By Diana Kiernander
David Black was amazed when an experimental kilt he designed, then wrote off as ‘too weird’, was a huge hit with art students in the city. He scored his first fashion sale and has been riding on a sustainable style wave ever since.
Post Cop 26, climate change marches and Greta Thunberg appearances in Glasgow, it goes without saying that saving the planet would be cool, but sacrificing all that I love about dressing up in fancy frocks to do it, is asking a lot of my fashion heart.
When I started writing for magazines, back in the noughties, it was hard to imagine that clothes could come with a conscience. In those days it was OK to covet the entire Kate Moss collection for Topshop without thinking too much about where the garments had come from.
But in 2022, the ethical and cultural landscape in the fast-fashion era are hard to ignore. Landfills. Sweatshops. Stealing designs from the independents. Right now, fashion hasn’t got a pretty face.
But if we’re honest, the sustainable alternative doesn’t always fulfil our fashion frivolity dreams either. The billion-pound turnovers at companies like Shein and Pretty Little Thing is shameful proof that we all struggle to give up the fun factor. If only we could feel ‘wow’ as well as worthy…
Step forward David Black. You’ll get those vibes as you walk through his House of Black doors in the supercool space on The Hidden Lane in Finnieston. The shop has got sustainability just right. Exciting design and recycled fabrics, it’s a treasure trove of weird, but incredibly wearable, one-offs. It is the work of Glasgow boy, David Black, 32, who set up shop here on his own, in 2019. Now working out of his studio space in the creative heart of the West End, he has been on a fashion adventure across Scotland. He gained his Masters in Fashion Design for Industry at the Galashiel’s campus of Heriot-Watt university and hot-footed it back to Glasgow to rack up more style stripes working in theatre, teaching, retail and visual merchandising. But his biggest fashion coup now is bang on the sustainability trend and it’s gloriously simple.
‘Everything is made from garments either damaged or unwanted. I don’t pay for the material, so my customers don’t either,’ explains Black, in the humblest, most honest bit of fashion speak I’ve ever heard. ‘I price pieces according to how much time I spend making them.’
The result? An extremely reasonably priced mesmerising mix of hand sewn creations. Think crayon coloured t-shirts, upside-down blazers, slouchy knitwear, and bias cut ball dresses. Black draws inspiration from club kids, drag artists, music icons and even horror films. He’s a self-declared ‘Dr Frankenstein of Fashion’ who enjoys cutting up old or discarded clothing to make something beautiful.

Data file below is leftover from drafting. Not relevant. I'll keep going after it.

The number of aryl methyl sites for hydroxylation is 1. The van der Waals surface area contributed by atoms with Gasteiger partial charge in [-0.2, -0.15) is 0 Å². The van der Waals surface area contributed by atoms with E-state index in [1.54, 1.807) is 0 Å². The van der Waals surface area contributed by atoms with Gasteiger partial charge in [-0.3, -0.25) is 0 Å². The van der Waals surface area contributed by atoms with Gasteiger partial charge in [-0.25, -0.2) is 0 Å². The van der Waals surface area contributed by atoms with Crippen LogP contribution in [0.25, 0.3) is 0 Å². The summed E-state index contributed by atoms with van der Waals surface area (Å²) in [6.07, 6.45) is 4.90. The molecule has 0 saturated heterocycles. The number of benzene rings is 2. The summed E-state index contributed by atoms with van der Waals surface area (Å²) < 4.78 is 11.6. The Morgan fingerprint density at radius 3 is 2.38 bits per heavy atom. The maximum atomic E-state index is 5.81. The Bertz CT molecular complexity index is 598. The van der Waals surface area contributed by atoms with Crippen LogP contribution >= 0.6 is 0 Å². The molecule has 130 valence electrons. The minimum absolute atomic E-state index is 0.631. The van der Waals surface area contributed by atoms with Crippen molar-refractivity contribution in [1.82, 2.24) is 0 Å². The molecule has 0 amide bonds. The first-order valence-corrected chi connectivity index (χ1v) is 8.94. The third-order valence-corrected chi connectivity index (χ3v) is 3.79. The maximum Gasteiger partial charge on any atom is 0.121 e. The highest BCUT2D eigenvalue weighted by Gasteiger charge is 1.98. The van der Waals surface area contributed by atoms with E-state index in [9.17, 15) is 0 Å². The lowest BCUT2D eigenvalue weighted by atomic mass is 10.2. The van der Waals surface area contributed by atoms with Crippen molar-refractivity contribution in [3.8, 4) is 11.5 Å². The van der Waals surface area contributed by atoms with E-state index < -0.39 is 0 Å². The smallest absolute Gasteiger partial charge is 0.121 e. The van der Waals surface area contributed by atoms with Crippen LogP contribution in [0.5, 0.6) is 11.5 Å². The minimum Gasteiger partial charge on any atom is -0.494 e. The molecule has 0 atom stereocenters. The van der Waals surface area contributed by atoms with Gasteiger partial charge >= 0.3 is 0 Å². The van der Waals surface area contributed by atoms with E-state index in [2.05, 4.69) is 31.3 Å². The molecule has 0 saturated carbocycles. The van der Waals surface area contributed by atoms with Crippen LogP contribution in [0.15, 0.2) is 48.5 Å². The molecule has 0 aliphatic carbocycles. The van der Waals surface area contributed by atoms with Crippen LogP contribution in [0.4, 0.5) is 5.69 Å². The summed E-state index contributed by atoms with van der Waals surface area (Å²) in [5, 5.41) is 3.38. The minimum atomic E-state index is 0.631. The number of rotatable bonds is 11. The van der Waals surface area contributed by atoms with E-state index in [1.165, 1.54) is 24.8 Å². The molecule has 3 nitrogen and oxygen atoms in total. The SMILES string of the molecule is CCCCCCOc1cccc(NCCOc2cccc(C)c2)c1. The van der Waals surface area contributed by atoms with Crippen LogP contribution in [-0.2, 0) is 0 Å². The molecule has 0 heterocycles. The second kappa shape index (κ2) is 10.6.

Back in 2018, whilst working at City Retro, a vintage shop in downtown Glasgow, he got his first chance to showcase and sell his own designs. But when he fashioned a very unique kilt out of classic heritage pieces, he feared he’d gone too far. He cut up an Argyle diamond pattern golf gear sweater and paired it with other loopy fabrics to make a sort of post-modern kilt hybrid. Then he panicked and nearly pulled it off the shelf.
An art student found it in time and convinced Black that his style is special.
More than jumping on the upcycling trend, he’s always loved the experimental frisson fashion can offer and this sets him apart from a lot of sustainable brands. He explores the chance clothes give everyone to transgress. Men’s shirts are transformed into dresses, skirts are fashioned into gender neutral wares. It’s unsurprising then that Roison Murphy from Moloko is his go-to style crush and someone he ranks way above Lady Gaga in the dreamy dress-up charts. Staying with the music, he tells me his first fashion memory is when Kylie (the Minogue one!) wore that white jumpsuit in her ‘Can’t Get You Out of My Head’ video and transformed from pop star into icon.
Subsections of his business transform too, like his more couture centred ‘Black Market’ line. Here, staying true to his fashion fan boy roots, he becomes less concerned with wearability and pushes the experimental, Frankenstein edge a bit further. Expect to find garments taken apart, arms moved from suit to skirt and pieces buttoned, pinned and even turned upside down for a bit of deconstruction drama. It’s couture you can afford and the biggest thing he’s moving around in fashion is where it sits within the planet now. And like the fabric he recycles, that doesn’t have an expiration date.
Quick Fire Round:
DK: What are you wearing?
DB: Vintage t-shirt and vintage trainers from City Retro andtTrousers from ASOS.
DK: What fashion designer rocked your world first?
DB: Martin Margiela. Everything he did with sustainability from the start of his career really blew my mind. His Artisinal Collection was amazing. I remember he created a waistcoat from car light reflectors and he drilled holes in found objects All of that eventually influenced my work, especially the Black Market line.
DK: What do you order at the Hidden Lane tearoom?
DB: Nanaimo Cake – 3 layers of chocolate, nut and wafer bliss
DK: Tell us an interesting fact about the House of Black?
DB: The space where my shop is now used to be a Queer Bookshop, called Burning House Books. I like to think it retains that radical, independent vibe it always had.
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